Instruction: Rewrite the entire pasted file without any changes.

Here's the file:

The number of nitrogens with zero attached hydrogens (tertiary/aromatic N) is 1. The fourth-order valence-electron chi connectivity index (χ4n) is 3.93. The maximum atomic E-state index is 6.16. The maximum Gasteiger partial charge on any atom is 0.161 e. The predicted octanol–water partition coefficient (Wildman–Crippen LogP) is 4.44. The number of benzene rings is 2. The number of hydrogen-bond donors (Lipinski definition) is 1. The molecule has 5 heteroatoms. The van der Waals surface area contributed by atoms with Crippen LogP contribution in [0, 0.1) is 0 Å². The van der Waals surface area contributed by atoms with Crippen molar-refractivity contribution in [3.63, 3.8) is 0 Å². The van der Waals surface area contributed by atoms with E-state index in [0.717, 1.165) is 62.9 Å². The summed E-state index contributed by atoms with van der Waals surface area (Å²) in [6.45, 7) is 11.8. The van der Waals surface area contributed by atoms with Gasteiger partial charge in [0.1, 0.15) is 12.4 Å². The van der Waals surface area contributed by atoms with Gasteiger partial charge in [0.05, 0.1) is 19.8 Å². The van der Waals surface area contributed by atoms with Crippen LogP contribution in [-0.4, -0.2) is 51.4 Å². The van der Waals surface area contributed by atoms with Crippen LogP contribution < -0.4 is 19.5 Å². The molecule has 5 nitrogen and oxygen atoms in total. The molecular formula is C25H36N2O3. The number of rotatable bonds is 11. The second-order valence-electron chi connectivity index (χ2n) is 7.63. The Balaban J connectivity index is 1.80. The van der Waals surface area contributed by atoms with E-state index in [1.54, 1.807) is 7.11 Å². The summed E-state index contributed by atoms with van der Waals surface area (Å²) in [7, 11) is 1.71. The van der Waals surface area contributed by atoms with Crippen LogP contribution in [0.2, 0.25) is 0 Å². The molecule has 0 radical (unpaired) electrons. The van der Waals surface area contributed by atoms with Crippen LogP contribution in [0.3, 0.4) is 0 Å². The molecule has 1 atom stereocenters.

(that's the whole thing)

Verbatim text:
The number of nitrogens with zero attached hydrogens (tertiary/aromatic N) is 1. The fourth-order valence-electron chi connectivity index (χ4n) is 3.93. The maximum atomic E-state index is 6.16. The maximum Gasteiger partial charge on any atom is 0.161 e. The predicted octanol–water partition coefficient (Wildman–Crippen LogP) is 4.44. The number of benzene rings is 2. The number of hydrogen-bond donors (Lipinski definition) is 1. The molecule has 5 heteroatoms. The van der Waals surface area contributed by atoms with Crippen LogP contribution in [0, 0.1) is 0 Å². The van der Waals surface area contributed by atoms with Crippen molar-refractivity contribution in [3.63, 3.8) is 0 Å². The van der Waals surface area contributed by atoms with E-state index in [0.717, 1.165) is 62.9 Å². The summed E-state index contributed by atoms with van der Waals surface area (Å²) in [6.45, 7) is 11.8. The van der Waals surface area contributed by atoms with Gasteiger partial charge in [0.1, 0.15) is 12.4 Å². The van der Waals surface area contributed by atoms with Gasteiger partial charge in [0.05, 0.1) is 19.8 Å². The van der Waals surface area contributed by atoms with Crippen LogP contribution in [-0.4, -0.2) is 51.4 Å². The van der Waals surface area contributed by atoms with Crippen LogP contribution < -0.4 is 19.5 Å². The molecule has 5 nitrogen and oxygen atoms in total. The molecular formula is C25H36N2O3. The number of rotatable bonds is 11. The second-order valence-electron chi connectivity index (χ2n) is 7.63. The Balaban J connectivity index is 1.80. The van der Waals surface area contributed by atoms with E-state index in [1.54, 1.807) is 7.11 Å². The summed E-state index contributed by atoms with van der Waals surface area (Å²) in [7, 11) is 1.71. The van der Waals surface area contributed by atoms with Crippen LogP contribution in [0.2, 0.25) is 0 Å². The molecule has 0 radical (unpaired) electrons. The van der Waals surface area contributed by atoms with Crippen LogP contribution in [0.3, 0.4) is 0 Å². The molecule has 1 atom stereocenters.